Psychology Department FAQs
Williams College has made the decision to convene an in-person semester for the fall of 2020. This has surely inspired questions among students in the psychology department. Below is a list of frequently asked questions and our best answers to date. Please note that these questions and answers are relevant only to the 2020-21 academic year.
Q1. Are there changes in the requirements for the psychology major?
No. There are no significant changes in the major requirements. You will still need to complete nine approved courses for the major. Typically, these will consist of 101 (Introductory Psychology), 201 (Experimentation and Statistics), three other 200s, three 300s (at least one of which includes an empirical project), and one 400-level course (to be taken in the senior year). Students who do not take PSYC 101 will need to take an additional approved course. Please discuss specific questions about your situation with your departmental advisor or the chair.
Q2. When and how will academic advising happen?
Please see the registrar’s website for general information about academic advising and preregistration. Briefly, rising juniors will complete the major declaration form remotely during the week of Aug 3-7. The preregistration period for all students will occur between Aug 10-17. In early August, current majors will be able to schedule a remote appointment with their faculty advisor to discuss course plans for the fall semester.
Q3. How will large courses be taught in order to comply with distancing guidelines?
Some large courses will be taught entirely remotely. Others may be taught with the enrolled students divided into smaller groups that will alternate in-person attendance in class. Note that all classes will be able to accommodate remote students. Please look at the “Notes” section of each course description for further details on the instructional approach that is anticipated.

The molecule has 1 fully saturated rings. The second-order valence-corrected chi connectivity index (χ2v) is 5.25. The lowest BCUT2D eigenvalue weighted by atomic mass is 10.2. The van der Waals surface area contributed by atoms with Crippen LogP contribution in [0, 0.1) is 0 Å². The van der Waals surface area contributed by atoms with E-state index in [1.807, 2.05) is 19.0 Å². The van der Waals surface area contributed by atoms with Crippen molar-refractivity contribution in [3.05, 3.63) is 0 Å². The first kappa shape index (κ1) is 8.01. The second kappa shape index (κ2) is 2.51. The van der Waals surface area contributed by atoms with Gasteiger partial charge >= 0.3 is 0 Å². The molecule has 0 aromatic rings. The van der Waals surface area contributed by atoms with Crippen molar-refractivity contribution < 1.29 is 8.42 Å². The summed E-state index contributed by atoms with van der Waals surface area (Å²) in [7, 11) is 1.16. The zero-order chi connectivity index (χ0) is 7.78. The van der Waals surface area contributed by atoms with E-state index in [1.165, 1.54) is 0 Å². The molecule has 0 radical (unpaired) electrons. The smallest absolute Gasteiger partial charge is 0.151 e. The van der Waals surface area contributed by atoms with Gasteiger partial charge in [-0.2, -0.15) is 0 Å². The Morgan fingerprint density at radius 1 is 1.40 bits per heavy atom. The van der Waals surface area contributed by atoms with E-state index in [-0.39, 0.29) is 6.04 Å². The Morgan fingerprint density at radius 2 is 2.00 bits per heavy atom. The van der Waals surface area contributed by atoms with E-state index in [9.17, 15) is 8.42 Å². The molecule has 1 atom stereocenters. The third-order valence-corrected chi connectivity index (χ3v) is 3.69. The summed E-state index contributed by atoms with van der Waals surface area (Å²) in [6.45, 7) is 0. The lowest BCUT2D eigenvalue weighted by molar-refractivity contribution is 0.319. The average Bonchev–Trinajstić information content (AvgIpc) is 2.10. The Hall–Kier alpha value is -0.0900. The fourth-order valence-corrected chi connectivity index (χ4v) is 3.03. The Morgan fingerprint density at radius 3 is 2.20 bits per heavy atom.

Q4. If a class is scheduled for in-person meetings, but I am only able to attend remotely, will I be able to take it?
Absolutely. Any course that includes an in-person component will be open to students taking the course remotely. However, it may be the case that discussion sections or project groups will be organized such that students taking the course remotely will meet together and those taking the course in-person will meet together. Please contact the professor with specific questions.
Q5. Will courses that typically offer labs still include laboratory components?
Yes. The psychology department remains very committed to ensuring that students gain experience in empirical methods and many of our courses have laboratory components. Faculty are working hard to adapt to our new circumstances. Courses scheduled to include laboratory experiences (e.g., PSYC 201, 300-level empirical project courses) will continue to include those components. Some lab experiences may happen remotely. For example, if a lab group is conducting experiments on-line, the participation/experience of students working remotely will be comparable to those who may be meeting in person. Other lab experiences may involve necessary in person activities. In those circumstances, faculty will work with any students enrolled remotely to make sure they are deeply involved in the project.
Q6. Will I still be able to complete my thesis project?
All students who were planning to complete a senior honors thesis should discuss the situation with their advisors.
Q7. Do I still need IRB approval for research with human participants even if my participants aren’t on campus and/or I’m not on campus?
Yes. Please discuss your research plan with your research advisor.
Q8. Will we still have department “extracurricular” events such as careers and graduate study panels, social events, etc.
Definitely! The careers and grad study panels will be held remotely. We hope that this adjustment will increase our ability to include a wide range of panelists, including alums in interesting careers. Distancing requirements will certainly affect the ways in which we gather for social events but we remain committed to gathering (remotely and/or in person) in ways that allow us to celebrate, share, and learn from each other!
Q9. I love research and I’m hoping to work in a lab. Will I be able to do that?
First, that’s great! Research is at the heart of psychology and we are excited that you want to become involved. You should definitely reach out to the faculty whose research programs are of interests to you. Unfortunately, the need for social distancing and limits on the amount of time individuals can work in close proximity may affect the number of students who can work in faculty research labs. That said, individual faculty are well positioned to speak with you about the work they are doing and possible ways in which students can become involved.